East Ascension's playoff run ends against Covington

Kyle Riviere
Covington's C.J. Sims ran for 241 yards and three scores against the Spartans. Photo by Dewey Keller.

Covington knocked East Ascension to the canvas early as they jumped on top 20-0. The Spartans eventually got back up and fought for their playoff lives, but it was too little, too late as they fell to the upset-minded Lions 27-21.

"It was a game of two halves," East Ascension head coach Paul Bourgeois said. "The first half was us doing just about everything we could have done wrong and giving them a 20-0 lead. If we just had a little more time and played like we did in the second half, I think we would have had a much better chance."

The early hole the third-seeded Spartans dug themselves into was fueled by offensive miscues and the inability to stop C.J. Sims and Covington's dominating Power-I rushing attack.

East Ascension fumbled the ball away on their very first offensive play as the ball hit the ground on a bad exchange between quarterback Layne Trahan and running back Joshua Walker. The Lions recovered it at the Spartan 22-yard line.

Just five plays later, Sims went to work as he powered his way up the middle for a five-yard score to give Covington the early 7-0 lead.

Later, the miscues continued as Walker had trouble fielding a punt. He finally corralled it at the East Ascension 1-yard line.

The Spartans were held to a quick three-and-out and forced to punt from out of their end zone. That allowed Covington to take over at the East Ascension 30.

Seven plays later, Dylan Savarese scored from 11 yards out on a naked bootleg.

Up 14-0 to start the second quarter, the onslaught continued for the Lions as they drove 78 yards on 10 plays and cashed in with a 24-yard touchdown run by Sims right up the gut. The extra point was missed, but Covington took complete control with a 20-0 lead.

Finally, with the first half winding down, the Spartan offense got something going after their defense recovered a fumble at the Lion 44-yard line.

East Ascension drove downfield in six plays. And on fourth-and-six, the Spartans finally got on the board with some trickery.

Trahan threw a backward pass to Chad Hill, and Hill lofted it up into the end zone where Josh Andrews made a beautiful catch between two defenders. The score cut the Covington lead to 20-7 at the half.

However, Sims and the Lion rushing attack went right back to work in the third quarter. He exploded off-tackle for an electric 82-yard touchdown run to extend the Covington lead to 27-7.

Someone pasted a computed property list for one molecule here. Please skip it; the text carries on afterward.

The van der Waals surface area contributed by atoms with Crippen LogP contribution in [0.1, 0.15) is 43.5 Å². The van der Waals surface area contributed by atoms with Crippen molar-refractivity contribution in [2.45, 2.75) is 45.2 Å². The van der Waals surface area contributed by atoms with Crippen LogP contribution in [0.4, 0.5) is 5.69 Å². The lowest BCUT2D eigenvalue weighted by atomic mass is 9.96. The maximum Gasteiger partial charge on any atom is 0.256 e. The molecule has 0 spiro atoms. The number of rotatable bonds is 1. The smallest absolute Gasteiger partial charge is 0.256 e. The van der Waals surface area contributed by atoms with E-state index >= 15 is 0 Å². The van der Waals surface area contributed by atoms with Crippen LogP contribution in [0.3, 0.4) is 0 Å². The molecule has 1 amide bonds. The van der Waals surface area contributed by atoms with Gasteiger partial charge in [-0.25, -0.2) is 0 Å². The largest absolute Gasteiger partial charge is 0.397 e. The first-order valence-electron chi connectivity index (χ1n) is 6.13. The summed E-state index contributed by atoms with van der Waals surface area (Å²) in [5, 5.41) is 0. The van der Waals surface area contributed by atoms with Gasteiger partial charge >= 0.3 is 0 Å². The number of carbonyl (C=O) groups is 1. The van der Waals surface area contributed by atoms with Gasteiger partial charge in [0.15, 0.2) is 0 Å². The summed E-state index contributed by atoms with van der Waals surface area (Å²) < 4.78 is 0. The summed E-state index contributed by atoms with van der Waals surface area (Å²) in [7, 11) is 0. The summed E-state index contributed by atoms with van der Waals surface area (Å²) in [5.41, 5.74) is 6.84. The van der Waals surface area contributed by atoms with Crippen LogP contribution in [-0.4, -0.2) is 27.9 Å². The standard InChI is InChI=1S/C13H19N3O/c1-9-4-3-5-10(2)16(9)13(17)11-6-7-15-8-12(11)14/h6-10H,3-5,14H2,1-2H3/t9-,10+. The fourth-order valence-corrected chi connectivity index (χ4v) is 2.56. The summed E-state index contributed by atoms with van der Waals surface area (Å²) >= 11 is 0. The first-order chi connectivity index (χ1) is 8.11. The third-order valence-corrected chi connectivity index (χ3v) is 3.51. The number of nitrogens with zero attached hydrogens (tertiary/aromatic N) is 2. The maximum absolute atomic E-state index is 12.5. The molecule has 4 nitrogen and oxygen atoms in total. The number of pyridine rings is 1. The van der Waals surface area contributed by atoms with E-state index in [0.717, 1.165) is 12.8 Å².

Back in the 20-point hole, the Spartans spanned 65 yards in 10 plays and cut the advantage to 27-14 when Hill scored from four yards out on an end-around.

Later, Luke Lambert picked off Savarese and returned it all the way to the Lion 10-yard line, but Trahan was picked off in the end zone just three plays later.

It didn't break the Spartans' will though. They got the ball again and with the help of a pass interference and two Covington personal foul calls, they moved 75 yards in five plays.

Along the way, they converted a fourth-and-25 on a brilliant hook-and-ladder play between Hill and Kade Waguespack.

Finally, East Ascension cut the lead to 27-21 when Hill went in as wildcat quarterback and scored from four yards out on an option-keeper.

But with just 3:36 remaining, the ensuing Spartan onside kick attempt went out of bounds, and the Lion rushing attack was able to grind out first downs and bleed the clock.

The upset-loss prevented East Ascension from making their first appearance in the quarterfinals since 2003.

The difference in the game was the dominating Lion rushing attack. They piled up 358 yards on the ground. Sims alone had 29 carries for 241 yards and three scores.

The Spartan offense struggled all night. Trahan was only able to complete 11 of 25 passes for 81 yards, and he was picked off twice. Hill accounted for 88 of East Ascension's 182 total yards and two of their three scores.

East Ascension had a great year--finishing 8-2 and making it to the second round of the playoffs for the first time in eight years. But as happy as Coach Bourgeois was about those accomplishments, he was understandably disappointed with how things ended for his team.

"When you get a group, you've got the goal, and this is one of those groups," Bourgeois said. "Is regionals good enough? I wanted to get further for this group of kids; they deserve it."